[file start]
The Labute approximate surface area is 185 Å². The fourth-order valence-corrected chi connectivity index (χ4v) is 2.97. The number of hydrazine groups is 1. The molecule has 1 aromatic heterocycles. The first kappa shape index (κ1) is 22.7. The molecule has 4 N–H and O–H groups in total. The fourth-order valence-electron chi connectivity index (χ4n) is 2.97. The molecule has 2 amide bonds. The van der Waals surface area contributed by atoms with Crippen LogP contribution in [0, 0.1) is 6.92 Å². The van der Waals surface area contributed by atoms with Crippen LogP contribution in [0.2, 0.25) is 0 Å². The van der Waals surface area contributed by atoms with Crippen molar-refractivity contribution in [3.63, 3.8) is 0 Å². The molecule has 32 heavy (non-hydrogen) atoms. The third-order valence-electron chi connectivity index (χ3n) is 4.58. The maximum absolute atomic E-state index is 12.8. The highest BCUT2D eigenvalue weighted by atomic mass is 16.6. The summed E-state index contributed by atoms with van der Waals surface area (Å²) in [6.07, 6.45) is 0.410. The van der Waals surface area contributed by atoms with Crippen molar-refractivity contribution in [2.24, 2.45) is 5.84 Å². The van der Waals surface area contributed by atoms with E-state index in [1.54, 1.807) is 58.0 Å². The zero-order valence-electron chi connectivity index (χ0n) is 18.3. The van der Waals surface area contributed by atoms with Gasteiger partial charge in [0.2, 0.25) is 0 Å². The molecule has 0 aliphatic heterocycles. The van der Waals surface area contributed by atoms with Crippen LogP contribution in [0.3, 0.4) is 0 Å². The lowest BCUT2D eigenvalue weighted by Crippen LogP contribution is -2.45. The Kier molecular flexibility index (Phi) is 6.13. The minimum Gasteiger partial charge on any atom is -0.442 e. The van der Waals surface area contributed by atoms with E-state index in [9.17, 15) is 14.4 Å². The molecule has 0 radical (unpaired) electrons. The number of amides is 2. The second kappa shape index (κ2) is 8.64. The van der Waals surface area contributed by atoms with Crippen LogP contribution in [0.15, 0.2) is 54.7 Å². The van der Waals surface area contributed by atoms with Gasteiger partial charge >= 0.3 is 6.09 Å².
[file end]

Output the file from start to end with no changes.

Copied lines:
The Labute approximate surface area is 185 Å². The fourth-order valence-corrected chi connectivity index (χ4v) is 2.97. The number of hydrazine groups is 1. The molecule has 1 aromatic heterocycles. The first kappa shape index (κ1) is 22.7. The molecule has 4 N–H and O–H groups in total. The fourth-order valence-electron chi connectivity index (χ4n) is 2.97. The molecule has 2 amide bonds. The van der Waals surface area contributed by atoms with Crippen LogP contribution in [0, 0.1) is 6.92 Å². The van der Waals surface area contributed by atoms with Crippen LogP contribution in [0.2, 0.25) is 0 Å². The van der Waals surface area contributed by atoms with Crippen molar-refractivity contribution in [3.63, 3.8) is 0 Å². The molecule has 32 heavy (non-hydrogen) atoms. The third-order valence-electron chi connectivity index (χ3n) is 4.58. The maximum absolute atomic E-state index is 12.8. The highest BCUT2D eigenvalue weighted by atomic mass is 16.6. The summed E-state index contributed by atoms with van der Waals surface area (Å²) in [6.07, 6.45) is 0.410. The van der Waals surface area contributed by atoms with Crippen molar-refractivity contribution in [2.24, 2.45) is 5.84 Å². The van der Waals surface area contributed by atoms with E-state index in [1.54, 1.807) is 58.0 Å². The zero-order valence-electron chi connectivity index (χ0n) is 18.3. The van der Waals surface area contributed by atoms with Gasteiger partial charge in [0.2, 0.25) is 0 Å². The molecule has 0 aliphatic heterocycles. The van der Waals surface area contributed by atoms with Crippen LogP contribution in [0.3, 0.4) is 0 Å². The lowest BCUT2D eigenvalue weighted by Crippen LogP contribution is -2.45. The Kier molecular flexibility index (Phi) is 6.13. The minimum Gasteiger partial charge on any atom is -0.442 e. The van der Waals surface area contributed by atoms with E-state index in [9.17, 15) is 14.4 Å². The molecule has 0 radical (unpaired) electrons. The number of amides is 2. The second kappa shape index (κ2) is 8.64. The van der Waals surface area contributed by atoms with Crippen LogP contribution in [0.15, 0.2) is 54.7 Å². The van der Waals surface area contributed by atoms with Gasteiger partial charge >= 0.3 is 6.09 Å².